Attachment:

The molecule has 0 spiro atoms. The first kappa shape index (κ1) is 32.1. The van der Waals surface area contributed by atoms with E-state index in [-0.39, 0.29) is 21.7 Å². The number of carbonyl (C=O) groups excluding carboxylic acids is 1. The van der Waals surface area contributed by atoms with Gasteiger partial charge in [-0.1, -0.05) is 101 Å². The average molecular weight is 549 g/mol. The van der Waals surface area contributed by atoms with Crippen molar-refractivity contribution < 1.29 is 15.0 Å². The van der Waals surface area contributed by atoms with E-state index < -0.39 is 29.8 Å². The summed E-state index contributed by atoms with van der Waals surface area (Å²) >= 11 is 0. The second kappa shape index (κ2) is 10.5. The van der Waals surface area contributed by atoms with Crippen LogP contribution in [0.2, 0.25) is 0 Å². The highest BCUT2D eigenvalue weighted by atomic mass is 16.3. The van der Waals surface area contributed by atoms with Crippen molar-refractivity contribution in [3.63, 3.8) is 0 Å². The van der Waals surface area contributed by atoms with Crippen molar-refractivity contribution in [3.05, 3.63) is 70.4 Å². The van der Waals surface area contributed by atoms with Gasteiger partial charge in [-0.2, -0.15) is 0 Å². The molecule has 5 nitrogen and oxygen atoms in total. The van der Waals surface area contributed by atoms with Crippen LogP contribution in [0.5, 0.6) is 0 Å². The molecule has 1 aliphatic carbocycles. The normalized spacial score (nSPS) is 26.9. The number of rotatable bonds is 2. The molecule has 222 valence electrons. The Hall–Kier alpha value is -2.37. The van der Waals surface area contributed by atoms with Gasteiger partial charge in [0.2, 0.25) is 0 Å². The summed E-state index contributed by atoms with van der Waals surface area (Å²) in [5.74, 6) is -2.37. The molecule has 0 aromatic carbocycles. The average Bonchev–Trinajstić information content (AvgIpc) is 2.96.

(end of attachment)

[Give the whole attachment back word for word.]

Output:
The molecule has 0 spiro atoms. The first kappa shape index (κ1) is 32.1. The van der Waals surface area contributed by atoms with E-state index in [-0.39, 0.29) is 21.7 Å². The number of carbonyl (C=O) groups excluding carboxylic acids is 1. The van der Waals surface area contributed by atoms with Gasteiger partial charge in [-0.1, -0.05) is 101 Å². The average molecular weight is 549 g/mol. The van der Waals surface area contributed by atoms with Crippen molar-refractivity contribution < 1.29 is 15.0 Å². The van der Waals surface area contributed by atoms with E-state index < -0.39 is 29.8 Å². The summed E-state index contributed by atoms with van der Waals surface area (Å²) >= 11 is 0. The second kappa shape index (κ2) is 10.5. The van der Waals surface area contributed by atoms with Crippen LogP contribution in [0.2, 0.25) is 0 Å². The highest BCUT2D eigenvalue weighted by atomic mass is 16.3. The van der Waals surface area contributed by atoms with Crippen molar-refractivity contribution in [3.63, 3.8) is 0 Å². The van der Waals surface area contributed by atoms with Crippen molar-refractivity contribution in [3.05, 3.63) is 70.4 Å². The van der Waals surface area contributed by atoms with Gasteiger partial charge in [-0.2, -0.15) is 0 Å². The molecule has 5 nitrogen and oxygen atoms in total. The van der Waals surface area contributed by atoms with Crippen LogP contribution in [0.5, 0.6) is 0 Å². The molecule has 1 aliphatic carbocycles. The normalized spacial score (nSPS) is 26.9. The number of rotatable bonds is 2. The molecule has 222 valence electrons. The Hall–Kier alpha value is -2.37. The van der Waals surface area contributed by atoms with Gasteiger partial charge in [0.2, 0.25) is 0 Å². The summed E-state index contributed by atoms with van der Waals surface area (Å²) in [5.74, 6) is -2.37. The molecule has 0 aromatic carbocycles. The average Bonchev–Trinajstić information content (AvgIpc) is 2.96.